Among the uncertainty surrounding the LM-9, the above model appeared at a Chinese aerospace show in ~2018. This rocket, which is unnamed but often nicknamed the ‘921’ rocket, honoring China’s manned space program, appeared with little explanation. For a country that has stuck methodically to its plan for 30 years, the appearance of this model is notably uncharacteristic.
After all, the LM-5, 6, and 7 series rockets are almost brand new. Additionally, with the LM-9 under development, what purpose could this new rocket have? Was the LM-9 canceled or will the 921 rocket supplement it? Is it just a concept? Are they both just concepts? We now have some answers.
The ‘921’ is Not a Paper Rocket
From the sparse reporting available, development on the ‘921’ began in 2017. It will come in two flavors, a single-core version to take the next-generation spacecraft/cargo to the TSS and a triple-core version for greatly enhanced launch capability.
The central core can be up to three stages and stand nearly 90 meters tall. Per recently released specifications, the single-core variant will be capable of lofting 18 tons to LEO and will replace the LM-2F, China’s only human-rated rocket, by 2030. Conceivably, it could also replace the LM-2, 3, and 7 series as well.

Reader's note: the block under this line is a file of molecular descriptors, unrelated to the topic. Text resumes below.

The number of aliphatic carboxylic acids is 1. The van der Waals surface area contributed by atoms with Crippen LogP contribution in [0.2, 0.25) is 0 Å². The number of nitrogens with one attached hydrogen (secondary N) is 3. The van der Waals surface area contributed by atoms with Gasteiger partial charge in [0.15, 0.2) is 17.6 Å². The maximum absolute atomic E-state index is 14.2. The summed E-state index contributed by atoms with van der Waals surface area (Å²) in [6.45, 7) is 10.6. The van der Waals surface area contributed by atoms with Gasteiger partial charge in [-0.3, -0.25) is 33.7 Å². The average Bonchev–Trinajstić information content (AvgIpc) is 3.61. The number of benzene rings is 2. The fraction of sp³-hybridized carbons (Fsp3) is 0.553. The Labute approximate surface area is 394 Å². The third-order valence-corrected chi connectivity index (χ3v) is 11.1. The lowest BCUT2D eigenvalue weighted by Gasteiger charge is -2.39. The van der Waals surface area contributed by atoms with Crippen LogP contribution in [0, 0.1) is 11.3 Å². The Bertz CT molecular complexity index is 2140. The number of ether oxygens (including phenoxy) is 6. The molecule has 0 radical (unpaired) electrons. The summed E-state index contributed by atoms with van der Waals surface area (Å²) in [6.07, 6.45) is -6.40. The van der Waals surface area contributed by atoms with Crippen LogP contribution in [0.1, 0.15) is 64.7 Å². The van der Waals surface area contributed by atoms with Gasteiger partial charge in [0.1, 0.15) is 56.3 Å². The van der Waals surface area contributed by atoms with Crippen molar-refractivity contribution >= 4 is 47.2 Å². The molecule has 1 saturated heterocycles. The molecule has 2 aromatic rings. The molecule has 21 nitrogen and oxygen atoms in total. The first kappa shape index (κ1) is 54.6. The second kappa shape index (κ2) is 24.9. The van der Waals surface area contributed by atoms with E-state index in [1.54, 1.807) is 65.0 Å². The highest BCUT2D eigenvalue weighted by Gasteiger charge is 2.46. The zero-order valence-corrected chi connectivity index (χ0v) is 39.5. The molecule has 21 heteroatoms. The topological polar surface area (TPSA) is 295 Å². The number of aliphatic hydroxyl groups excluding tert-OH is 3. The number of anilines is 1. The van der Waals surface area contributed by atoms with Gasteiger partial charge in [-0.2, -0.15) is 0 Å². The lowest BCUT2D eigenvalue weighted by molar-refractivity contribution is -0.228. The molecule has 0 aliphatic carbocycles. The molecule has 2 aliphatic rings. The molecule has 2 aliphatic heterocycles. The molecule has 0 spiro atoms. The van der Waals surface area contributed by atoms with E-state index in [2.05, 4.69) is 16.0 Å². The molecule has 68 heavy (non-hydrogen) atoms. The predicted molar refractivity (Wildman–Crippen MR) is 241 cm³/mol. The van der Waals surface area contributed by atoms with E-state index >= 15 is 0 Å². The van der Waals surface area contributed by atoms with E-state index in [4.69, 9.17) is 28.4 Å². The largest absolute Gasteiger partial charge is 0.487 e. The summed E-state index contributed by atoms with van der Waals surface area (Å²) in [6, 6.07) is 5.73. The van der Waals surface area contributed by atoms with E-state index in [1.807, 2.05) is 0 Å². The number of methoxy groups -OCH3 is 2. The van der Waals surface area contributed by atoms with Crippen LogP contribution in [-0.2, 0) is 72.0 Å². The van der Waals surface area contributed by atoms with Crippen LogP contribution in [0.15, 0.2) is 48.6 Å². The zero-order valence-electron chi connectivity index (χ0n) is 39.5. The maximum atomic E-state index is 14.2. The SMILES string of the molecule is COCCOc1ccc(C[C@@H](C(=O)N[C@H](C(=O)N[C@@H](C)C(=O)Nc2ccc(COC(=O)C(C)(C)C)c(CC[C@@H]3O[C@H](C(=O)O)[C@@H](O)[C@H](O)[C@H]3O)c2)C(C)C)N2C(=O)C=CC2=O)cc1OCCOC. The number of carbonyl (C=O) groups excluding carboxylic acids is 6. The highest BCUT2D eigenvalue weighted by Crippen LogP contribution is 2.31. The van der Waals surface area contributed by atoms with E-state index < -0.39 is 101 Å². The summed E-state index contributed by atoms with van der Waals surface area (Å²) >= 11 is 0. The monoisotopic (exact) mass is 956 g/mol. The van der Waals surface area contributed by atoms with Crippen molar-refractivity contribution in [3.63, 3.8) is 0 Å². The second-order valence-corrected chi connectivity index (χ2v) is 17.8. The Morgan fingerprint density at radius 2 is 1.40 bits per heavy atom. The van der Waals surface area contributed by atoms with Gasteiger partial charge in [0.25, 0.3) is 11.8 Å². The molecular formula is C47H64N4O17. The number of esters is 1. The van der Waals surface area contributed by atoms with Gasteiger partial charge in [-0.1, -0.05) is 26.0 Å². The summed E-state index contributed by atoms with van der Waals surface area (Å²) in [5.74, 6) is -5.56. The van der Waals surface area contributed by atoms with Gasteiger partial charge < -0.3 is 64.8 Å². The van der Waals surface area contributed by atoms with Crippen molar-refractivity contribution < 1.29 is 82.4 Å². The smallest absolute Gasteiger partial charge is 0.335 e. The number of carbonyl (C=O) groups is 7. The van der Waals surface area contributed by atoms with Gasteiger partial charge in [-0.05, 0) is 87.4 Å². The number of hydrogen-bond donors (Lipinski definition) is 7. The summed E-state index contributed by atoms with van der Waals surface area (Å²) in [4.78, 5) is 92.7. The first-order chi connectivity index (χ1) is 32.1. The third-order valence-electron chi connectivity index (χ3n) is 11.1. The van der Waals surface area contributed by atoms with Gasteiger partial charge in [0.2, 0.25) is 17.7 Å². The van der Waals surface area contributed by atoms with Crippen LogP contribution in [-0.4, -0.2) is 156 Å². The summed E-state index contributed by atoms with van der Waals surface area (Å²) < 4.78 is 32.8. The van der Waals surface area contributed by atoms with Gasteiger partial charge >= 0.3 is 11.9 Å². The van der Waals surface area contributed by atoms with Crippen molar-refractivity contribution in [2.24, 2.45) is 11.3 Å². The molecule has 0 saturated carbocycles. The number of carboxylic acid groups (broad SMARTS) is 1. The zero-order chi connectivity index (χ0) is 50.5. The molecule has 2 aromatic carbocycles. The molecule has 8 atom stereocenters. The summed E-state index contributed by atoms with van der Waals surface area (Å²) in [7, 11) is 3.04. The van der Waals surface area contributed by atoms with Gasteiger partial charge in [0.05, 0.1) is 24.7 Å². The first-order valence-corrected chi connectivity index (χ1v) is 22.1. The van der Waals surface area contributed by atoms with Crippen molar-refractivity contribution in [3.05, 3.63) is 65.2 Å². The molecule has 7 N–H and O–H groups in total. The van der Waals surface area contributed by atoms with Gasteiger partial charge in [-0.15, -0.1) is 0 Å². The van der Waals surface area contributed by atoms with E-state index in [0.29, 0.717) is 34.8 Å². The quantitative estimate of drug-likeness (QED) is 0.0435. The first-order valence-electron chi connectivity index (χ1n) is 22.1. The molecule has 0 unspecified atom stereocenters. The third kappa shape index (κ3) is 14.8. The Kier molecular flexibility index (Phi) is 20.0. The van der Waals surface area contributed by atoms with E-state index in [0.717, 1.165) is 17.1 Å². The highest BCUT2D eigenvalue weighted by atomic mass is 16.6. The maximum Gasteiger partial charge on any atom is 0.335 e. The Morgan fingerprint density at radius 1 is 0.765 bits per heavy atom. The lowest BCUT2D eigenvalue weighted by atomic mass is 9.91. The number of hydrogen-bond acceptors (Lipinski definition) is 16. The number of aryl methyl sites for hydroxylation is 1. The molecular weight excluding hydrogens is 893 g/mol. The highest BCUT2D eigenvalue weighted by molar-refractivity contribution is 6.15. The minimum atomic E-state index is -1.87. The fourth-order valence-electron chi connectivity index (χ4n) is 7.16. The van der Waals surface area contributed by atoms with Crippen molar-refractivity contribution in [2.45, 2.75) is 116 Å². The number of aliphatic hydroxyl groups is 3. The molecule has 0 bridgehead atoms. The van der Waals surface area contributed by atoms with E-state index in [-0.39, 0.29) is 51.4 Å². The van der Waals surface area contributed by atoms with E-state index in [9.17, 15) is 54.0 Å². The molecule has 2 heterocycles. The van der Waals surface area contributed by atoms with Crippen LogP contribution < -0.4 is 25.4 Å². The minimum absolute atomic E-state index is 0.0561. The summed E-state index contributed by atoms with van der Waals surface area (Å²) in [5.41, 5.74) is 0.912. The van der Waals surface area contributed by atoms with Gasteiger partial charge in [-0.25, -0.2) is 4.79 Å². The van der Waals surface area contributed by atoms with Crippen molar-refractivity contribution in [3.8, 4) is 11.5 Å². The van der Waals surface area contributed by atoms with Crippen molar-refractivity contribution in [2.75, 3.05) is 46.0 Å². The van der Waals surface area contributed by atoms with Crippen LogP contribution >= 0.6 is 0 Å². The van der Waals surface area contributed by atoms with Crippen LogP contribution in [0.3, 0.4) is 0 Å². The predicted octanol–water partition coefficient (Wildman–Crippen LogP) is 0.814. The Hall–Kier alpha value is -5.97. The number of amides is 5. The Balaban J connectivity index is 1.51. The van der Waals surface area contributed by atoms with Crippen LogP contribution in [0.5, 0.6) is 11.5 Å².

The triple core variant is designed to send ~27 tons to the Moon, similar to the SLS Block 1, making it a super-heavy lift rocket. With 27 tons TLI capacity, the 921 is capable of tossing China’s new 22-ton crewed spacecraft to the Moon, and possibly replacing the LM-5 series as well.
According to Zhou Yanfei, deputy chief designer of China’s Manned Space Program, the 921 will be based on LM-5 heritage components, utilizing improved versions of the 5-meter core structure, as well as YF-100 and YF-75D engines. This seems likely a means of expediting the development of the rocket.
Each core is powered by seven of the recently tested YF-100K engines, upgraded versions of the staged-combustion YF-100. The upper stage will be powered by the vacuum variant of the YF-100, the YF-100M, and the optional third stage will utilize the existing YF-75D hydrolox engine.
Photos found online show complete thrust structures already in fit testing, and a first flight is expected as soon as 2026. In sum, the hardware is largely functional, the 921 is not a paper rocket or a concept.
I initially speculated that the rocket may be reusable, because like Blue Origin’s New Glenn and SpaceX’s Falcon 9, the rocket features a large number of engines with a single center engine for propulsive landing. China is separately developing reuse technology on the LM-8 rocket, which should attempt landing in the coming months.